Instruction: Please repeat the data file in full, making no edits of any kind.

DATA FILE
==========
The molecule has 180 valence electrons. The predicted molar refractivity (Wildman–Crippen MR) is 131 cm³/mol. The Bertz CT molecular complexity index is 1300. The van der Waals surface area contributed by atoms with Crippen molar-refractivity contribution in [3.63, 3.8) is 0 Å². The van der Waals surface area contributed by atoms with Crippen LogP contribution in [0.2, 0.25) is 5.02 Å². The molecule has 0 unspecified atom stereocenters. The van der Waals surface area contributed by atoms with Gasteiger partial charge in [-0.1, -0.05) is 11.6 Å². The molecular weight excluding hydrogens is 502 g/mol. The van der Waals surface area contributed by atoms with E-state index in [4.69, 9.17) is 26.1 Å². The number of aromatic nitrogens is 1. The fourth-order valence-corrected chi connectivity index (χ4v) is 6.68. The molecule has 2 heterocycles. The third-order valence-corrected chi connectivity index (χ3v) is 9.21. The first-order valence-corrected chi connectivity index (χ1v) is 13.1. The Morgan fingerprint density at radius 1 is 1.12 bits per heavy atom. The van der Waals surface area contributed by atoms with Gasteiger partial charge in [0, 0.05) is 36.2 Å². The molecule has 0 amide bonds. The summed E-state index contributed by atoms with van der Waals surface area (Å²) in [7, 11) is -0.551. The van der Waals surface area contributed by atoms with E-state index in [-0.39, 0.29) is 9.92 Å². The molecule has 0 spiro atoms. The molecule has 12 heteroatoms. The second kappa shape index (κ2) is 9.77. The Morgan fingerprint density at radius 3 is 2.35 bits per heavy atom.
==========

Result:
The molecule has 180 valence electrons. The predicted molar refractivity (Wildman–Crippen MR) is 131 cm³/mol. The Bertz CT molecular complexity index is 1300. The van der Waals surface area contributed by atoms with Crippen molar-refractivity contribution in [3.63, 3.8) is 0 Å². The van der Waals surface area contributed by atoms with Crippen LogP contribution in [0.2, 0.25) is 5.02 Å². The molecule has 0 unspecified atom stereocenters. The van der Waals surface area contributed by atoms with Gasteiger partial charge in [-0.1, -0.05) is 11.6 Å². The molecular weight excluding hydrogens is 502 g/mol. The van der Waals surface area contributed by atoms with E-state index in [4.69, 9.17) is 26.1 Å². The number of aromatic nitrogens is 1. The fourth-order valence-corrected chi connectivity index (χ4v) is 6.68. The molecule has 2 heterocycles. The third-order valence-corrected chi connectivity index (χ3v) is 9.21. The first-order valence-corrected chi connectivity index (χ1v) is 13.1. The Morgan fingerprint density at radius 1 is 1.12 bits per heavy atom. The van der Waals surface area contributed by atoms with Gasteiger partial charge in [0, 0.05) is 36.2 Å². The molecule has 0 amide bonds. The summed E-state index contributed by atoms with van der Waals surface area (Å²) in [7, 11) is -0.551. The van der Waals surface area contributed by atoms with E-state index in [-0.39, 0.29) is 9.92 Å². The molecule has 0 spiro atoms. The molecule has 12 heteroatoms. The second kappa shape index (κ2) is 9.77. The Morgan fingerprint density at radius 3 is 2.35 bits per heavy atom.